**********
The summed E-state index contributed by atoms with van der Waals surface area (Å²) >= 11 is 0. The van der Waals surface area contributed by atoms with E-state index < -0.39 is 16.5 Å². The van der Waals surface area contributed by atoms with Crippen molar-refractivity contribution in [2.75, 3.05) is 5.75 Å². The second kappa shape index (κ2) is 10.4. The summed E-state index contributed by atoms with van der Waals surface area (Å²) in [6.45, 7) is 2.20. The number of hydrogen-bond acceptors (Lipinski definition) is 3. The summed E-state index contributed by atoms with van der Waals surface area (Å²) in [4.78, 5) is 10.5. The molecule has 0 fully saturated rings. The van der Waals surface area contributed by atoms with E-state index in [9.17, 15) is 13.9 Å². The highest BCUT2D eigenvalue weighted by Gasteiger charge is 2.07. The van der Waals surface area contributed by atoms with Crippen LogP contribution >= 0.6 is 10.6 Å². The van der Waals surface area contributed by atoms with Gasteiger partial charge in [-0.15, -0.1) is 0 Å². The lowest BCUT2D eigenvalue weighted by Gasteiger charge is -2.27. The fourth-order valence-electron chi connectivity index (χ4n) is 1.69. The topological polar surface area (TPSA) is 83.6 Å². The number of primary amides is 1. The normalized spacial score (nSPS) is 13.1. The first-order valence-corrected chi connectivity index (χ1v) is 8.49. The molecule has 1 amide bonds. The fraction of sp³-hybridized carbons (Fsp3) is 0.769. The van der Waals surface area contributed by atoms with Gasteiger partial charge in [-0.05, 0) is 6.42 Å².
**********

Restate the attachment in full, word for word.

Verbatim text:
The summed E-state index contributed by atoms with van der Waals surface area (Å²) >= 11 is 0. The van der Waals surface area contributed by atoms with E-state index < -0.39 is 16.5 Å². The van der Waals surface area contributed by atoms with Crippen molar-refractivity contribution in [2.75, 3.05) is 5.75 Å². The second kappa shape index (κ2) is 10.4. The summed E-state index contributed by atoms with van der Waals surface area (Å²) in [6.45, 7) is 2.20. The number of hydrogen-bond acceptors (Lipinski definition) is 3. The summed E-state index contributed by atoms with van der Waals surface area (Å²) in [4.78, 5) is 10.5. The molecule has 0 fully saturated rings. The van der Waals surface area contributed by atoms with E-state index in [9.17, 15) is 13.9 Å². The highest BCUT2D eigenvalue weighted by Gasteiger charge is 2.07. The van der Waals surface area contributed by atoms with Crippen LogP contribution >= 0.6 is 10.6 Å². The van der Waals surface area contributed by atoms with Gasteiger partial charge in [-0.15, -0.1) is 0 Å². The lowest BCUT2D eigenvalue weighted by Gasteiger charge is -2.27. The fourth-order valence-electron chi connectivity index (χ4n) is 1.69. The topological polar surface area (TPSA) is 83.6 Å². The number of primary amides is 1. The normalized spacial score (nSPS) is 13.1. The first-order valence-corrected chi connectivity index (χ1v) is 8.49. The molecule has 1 amide bonds. The fraction of sp³-hybridized carbons (Fsp3) is 0.769. The van der Waals surface area contributed by atoms with Gasteiger partial charge in [-0.05, 0) is 6.42 Å².